CORNWALLIS, Hon. Edward (1713-76), of Essington, Herts.
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Family and Education
b. 22 Feb. 1713, 6th s. of Charles, 4th Baron Cornwallis by Lady Charlotte Butler, da. and h. of Richard, 1st Earl of Arran [I]. educ. Eton 1725-8. m. 17 Mar. 1753, Hon. Mary Townshend, da. of Charles, 2nd Visct. Townshend, s.p.
Ensign 1730, lt. 1731; capt. 8 Ft. 1734; maj. 20 Ft. 1742; lt.-col. 1745; col. 1749; col. 40 Ft. 1749-52; col. 24 Ft. 1752- d.; maj.-gen. 1757; lt.-gen. 1760.
Groom of the bedchamber 1747-63; gov. Nova Scotia 1749-52, Gibraltar 1762- d.
Returned unopposed for Westminster in 1753, Cornwallis had to face a contest at the general election of 1754 and claimed that Government should pay his expenses. ‘His reasons’, wrote John Roberts to Newcastle, 18 July 1754,1 ‘seem indeed well-founded, as Mr. Hardinge is elected at Eye in his room by Lord Cornwallis.’ They were met from secret service money.2
Cornwallis was with Byng’s fleet in the expedition against Minorca, May 1756, and with Hawke and Mordaunt on the expedition against Rochfort, 1757, and came in for a good deal of criticism on that occasion. When in 1761 Sir George Vandeput, who had contested Westminster in 1749, once more threatened an opposition, Cornwallis wrote to Newcastle, 7 Mar.:3
Indeed, my Lord, if some care is not taken of Westminster there will be trouble. I before told your Grace of what Sir George Vandeput said ... I hear today a Mr. Scot, a brewer in Westminster, intends to declare himself a candidate. I can only say I am ready to support or willingly decline. It is the Government’s interest to support this election and they only can do it.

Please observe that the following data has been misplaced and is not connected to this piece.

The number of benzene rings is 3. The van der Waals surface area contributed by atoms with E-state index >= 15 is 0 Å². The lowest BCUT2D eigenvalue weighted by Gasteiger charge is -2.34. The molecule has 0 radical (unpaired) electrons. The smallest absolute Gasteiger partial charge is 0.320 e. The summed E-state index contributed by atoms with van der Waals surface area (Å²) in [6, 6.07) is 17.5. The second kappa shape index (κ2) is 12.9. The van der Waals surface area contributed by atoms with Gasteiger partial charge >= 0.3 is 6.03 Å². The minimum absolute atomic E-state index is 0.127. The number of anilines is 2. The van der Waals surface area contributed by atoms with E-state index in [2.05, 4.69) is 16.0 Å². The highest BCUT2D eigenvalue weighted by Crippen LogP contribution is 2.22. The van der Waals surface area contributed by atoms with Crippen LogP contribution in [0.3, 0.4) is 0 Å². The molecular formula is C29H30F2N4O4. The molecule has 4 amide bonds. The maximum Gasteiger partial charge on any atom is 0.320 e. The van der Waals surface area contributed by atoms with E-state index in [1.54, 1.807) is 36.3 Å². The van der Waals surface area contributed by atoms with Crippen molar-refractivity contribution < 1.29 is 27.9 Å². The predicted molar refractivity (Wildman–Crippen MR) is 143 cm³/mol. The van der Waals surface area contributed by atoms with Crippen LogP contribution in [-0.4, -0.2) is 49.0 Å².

According to Lord Fitzmaurice, Cornwallis was ‘supposed to be disliked at Westminster’.4 But in the end he and Lord Pulteney were returned unopposed. Cornwallis vacated his seat on being appointed governor of Gibraltar.
Only one speech by him in Parliament is recorded: on 29 Jan. 1762, in a confused debate on a technical point about the papers concerning the German musters. ‘Generals Cornwallis and Griffin both spoke ... twenty others spoke ... Each had his own scheme, which came to nothing by the immediate proposal of a fresh one.’5
Cornwallis apparently was no favourite with George III. When in November 1762 Sir Richard Lyttelton’s place was wanted, the King, while protesting that his removal ‘would be cruel and unjust’, added: ‘if some great government were to be vacant he might indeed step into that: Cornwallis may be removed, but I believe Mr. Fox will cry out for he has always been his friend.’6 Cornwallis was not removed from his post at Gibraltar, but on 9 Sept. 1764 Horace Walpole reported to Lord Hertford: ‘Mrs. Cornwallis has found that her husband has been dismissed from the bedchamber this twelve-month with no notice; his appointments were even paid; but on this discovery they were stopped.’ This is confirmed by a letter from George Grenville to Lord Townshend, a nephew of Mrs. Cornwallis, 4 July 1764: on inquiring he found that upon some arrangement made before he became first lord of the Treasury, Cornwallis was removed—‘I own I do not perfectly understand upon what foundation’.7
Cornwallis died 14 Jan. 1776.